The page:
Published: 11:02, 28 September 2021
| Updated: 15:08, 28 September 2021
When Grant Shapps tweeted this morning that Southeastern was being stripped of its franchise, it brought down the curtain on 15 years which were, at times, more akin to a rollercoaster than train ride.
The fact the government has pulled the rug from under its feet due to Southeastern's apparent failure to pay £25million of "historic taxpayer funding" over the years is perhaps the biggest surprise for commuters digesting the day's dramatic developments.
Because over the years the service has been the subject of stinging criticism from passengers - many of whom will have surely assumed it would. at some point, have been stripped of its role due to performance rather than financial management.
Since taking over the franchise in 2006, it has frequently occupied some of the lower positions in national surveys when it comes to customer satisfaction and value for money.
When Transport Focus issued its annual survey on performance in 2014, Southeastern customers' satisfaction levels fell to their lowest since 2005 - with just 72% saying they were happy.
Two years later, a Passenger Focus survey put its approval ratings at a miserly 69%. It was second bottom of the national list for reliability and punctuality too at 56%.
The fact its franchise was regularly extended came to become something of a mystery to many commuters who bemoaned the service.
Yet it had invested heavily both in its services and customer service levels in recent years.
Cynics would suggest that investment came amid a baying for blood from MPs and travellers at the levels of service and mounting speculation it may lose the right to operate the service.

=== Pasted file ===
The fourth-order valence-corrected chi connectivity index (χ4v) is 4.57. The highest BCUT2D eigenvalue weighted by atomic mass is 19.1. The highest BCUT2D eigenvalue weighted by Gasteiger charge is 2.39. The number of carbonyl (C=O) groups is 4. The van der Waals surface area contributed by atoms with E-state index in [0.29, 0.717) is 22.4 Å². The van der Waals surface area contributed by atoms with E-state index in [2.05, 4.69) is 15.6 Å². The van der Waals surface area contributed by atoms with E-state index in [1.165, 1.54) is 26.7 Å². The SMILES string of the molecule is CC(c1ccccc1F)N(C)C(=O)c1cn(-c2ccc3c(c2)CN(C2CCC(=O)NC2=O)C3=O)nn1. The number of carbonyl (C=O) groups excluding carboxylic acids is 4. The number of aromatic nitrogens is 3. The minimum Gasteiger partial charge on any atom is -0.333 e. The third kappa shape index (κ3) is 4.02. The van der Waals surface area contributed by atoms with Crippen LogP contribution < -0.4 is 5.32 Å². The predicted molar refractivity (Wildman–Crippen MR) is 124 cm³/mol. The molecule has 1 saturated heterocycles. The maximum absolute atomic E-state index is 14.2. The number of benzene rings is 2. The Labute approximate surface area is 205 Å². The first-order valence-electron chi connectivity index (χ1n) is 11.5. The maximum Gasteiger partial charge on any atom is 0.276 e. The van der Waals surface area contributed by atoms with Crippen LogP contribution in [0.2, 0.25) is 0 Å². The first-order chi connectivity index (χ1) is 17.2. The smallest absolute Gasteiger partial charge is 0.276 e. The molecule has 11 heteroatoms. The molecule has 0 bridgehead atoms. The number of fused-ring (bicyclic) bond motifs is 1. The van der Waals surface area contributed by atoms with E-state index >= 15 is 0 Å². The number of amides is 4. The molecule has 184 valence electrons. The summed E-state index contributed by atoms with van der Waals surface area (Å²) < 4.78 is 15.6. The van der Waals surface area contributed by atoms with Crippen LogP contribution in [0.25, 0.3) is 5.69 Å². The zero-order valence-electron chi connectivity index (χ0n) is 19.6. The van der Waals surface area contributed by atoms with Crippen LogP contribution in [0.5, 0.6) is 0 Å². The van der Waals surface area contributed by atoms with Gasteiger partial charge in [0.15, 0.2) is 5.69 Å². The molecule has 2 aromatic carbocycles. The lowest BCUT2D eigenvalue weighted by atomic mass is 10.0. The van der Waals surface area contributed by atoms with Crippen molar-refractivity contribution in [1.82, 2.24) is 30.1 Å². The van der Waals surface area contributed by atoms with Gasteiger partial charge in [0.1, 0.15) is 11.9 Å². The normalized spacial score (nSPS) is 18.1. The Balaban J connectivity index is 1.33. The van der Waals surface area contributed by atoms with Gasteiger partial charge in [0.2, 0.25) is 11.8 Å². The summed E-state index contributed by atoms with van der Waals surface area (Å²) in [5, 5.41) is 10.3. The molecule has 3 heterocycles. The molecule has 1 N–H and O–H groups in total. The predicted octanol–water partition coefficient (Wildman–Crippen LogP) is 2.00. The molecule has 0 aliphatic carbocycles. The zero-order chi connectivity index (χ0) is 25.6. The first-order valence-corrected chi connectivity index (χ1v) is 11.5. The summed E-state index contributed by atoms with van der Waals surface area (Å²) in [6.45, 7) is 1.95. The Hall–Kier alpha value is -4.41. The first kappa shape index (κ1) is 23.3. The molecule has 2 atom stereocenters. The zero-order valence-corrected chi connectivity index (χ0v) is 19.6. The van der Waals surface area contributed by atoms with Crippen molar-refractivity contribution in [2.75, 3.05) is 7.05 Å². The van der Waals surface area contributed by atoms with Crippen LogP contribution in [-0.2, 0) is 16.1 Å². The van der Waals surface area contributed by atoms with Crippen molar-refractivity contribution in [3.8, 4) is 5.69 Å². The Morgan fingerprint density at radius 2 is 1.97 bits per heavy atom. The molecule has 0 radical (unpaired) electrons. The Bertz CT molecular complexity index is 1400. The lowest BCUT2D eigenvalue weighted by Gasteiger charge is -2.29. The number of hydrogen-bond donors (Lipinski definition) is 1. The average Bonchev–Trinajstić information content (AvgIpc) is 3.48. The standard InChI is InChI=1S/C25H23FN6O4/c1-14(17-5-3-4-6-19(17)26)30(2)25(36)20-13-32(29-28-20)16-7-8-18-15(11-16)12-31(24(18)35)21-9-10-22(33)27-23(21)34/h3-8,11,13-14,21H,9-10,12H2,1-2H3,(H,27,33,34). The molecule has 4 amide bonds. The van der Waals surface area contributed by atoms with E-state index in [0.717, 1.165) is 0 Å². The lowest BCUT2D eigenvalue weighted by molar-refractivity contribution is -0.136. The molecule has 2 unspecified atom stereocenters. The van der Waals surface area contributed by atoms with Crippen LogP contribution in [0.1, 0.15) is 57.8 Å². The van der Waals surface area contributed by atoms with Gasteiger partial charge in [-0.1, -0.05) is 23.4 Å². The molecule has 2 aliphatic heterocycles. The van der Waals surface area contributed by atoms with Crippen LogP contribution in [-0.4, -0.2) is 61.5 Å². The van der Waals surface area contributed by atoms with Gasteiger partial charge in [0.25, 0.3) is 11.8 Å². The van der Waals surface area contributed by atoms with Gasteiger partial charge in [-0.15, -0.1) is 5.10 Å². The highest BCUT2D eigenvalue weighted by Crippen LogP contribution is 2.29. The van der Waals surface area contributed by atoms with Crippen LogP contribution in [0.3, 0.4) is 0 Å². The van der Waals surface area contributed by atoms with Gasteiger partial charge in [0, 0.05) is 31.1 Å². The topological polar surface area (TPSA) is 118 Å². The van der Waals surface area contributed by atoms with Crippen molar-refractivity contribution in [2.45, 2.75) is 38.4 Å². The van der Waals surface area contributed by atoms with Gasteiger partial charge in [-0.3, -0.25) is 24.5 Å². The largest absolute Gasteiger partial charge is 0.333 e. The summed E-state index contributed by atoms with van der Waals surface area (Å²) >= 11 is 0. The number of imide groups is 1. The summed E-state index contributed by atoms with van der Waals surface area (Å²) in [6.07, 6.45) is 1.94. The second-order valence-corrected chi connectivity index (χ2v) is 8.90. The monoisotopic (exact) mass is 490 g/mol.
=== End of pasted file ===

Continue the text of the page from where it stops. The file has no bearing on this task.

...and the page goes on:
Regardless, in Transport Focus' 2019 survey, Southeastern's satisfaction levels had reached 82% and customer reaction to the franchise appeared to be improving.
Yet for many, it was a case of too little too late.
There have been successes too. Rolling stock has improved dramatically in quality and the launch of High Speed 1 was hailed a great success - albeit the price hikes for ticket holders leaving many commuters with a sour taste in their mouth. But the fast routes to London have transformed access to and from the capital for many - and breathed new life into many parts of the county.
In mitigation, as one of the busiest rail networks in the country, due to its proximity to London, it has faced - pre-pandemic - an ever increasing demand for its services.
According to Southeastern, it operates 2,016 train journeys every weekend, carrying 640,000 passengers; a situation which could result in heavily congested carriages at peak times.
In addition, annual price hikes to season ticket prices were imposed upon it by the government - a fact often over-looked by passengers.
The pandemic allowed it a little breathing space - and many felt it reacted well to the crisis, keeping heavily depleted services operating and ensuring cleaning regimes were in place for safe travel.
Yet for all its steps forward over recent years, the franchise will, as of October 17, become the latest part of Kent's railway history.
British Rail once ran the nation's rail network - a state-owned entity which oversaw the running of services and the up-keep of the rails and stations.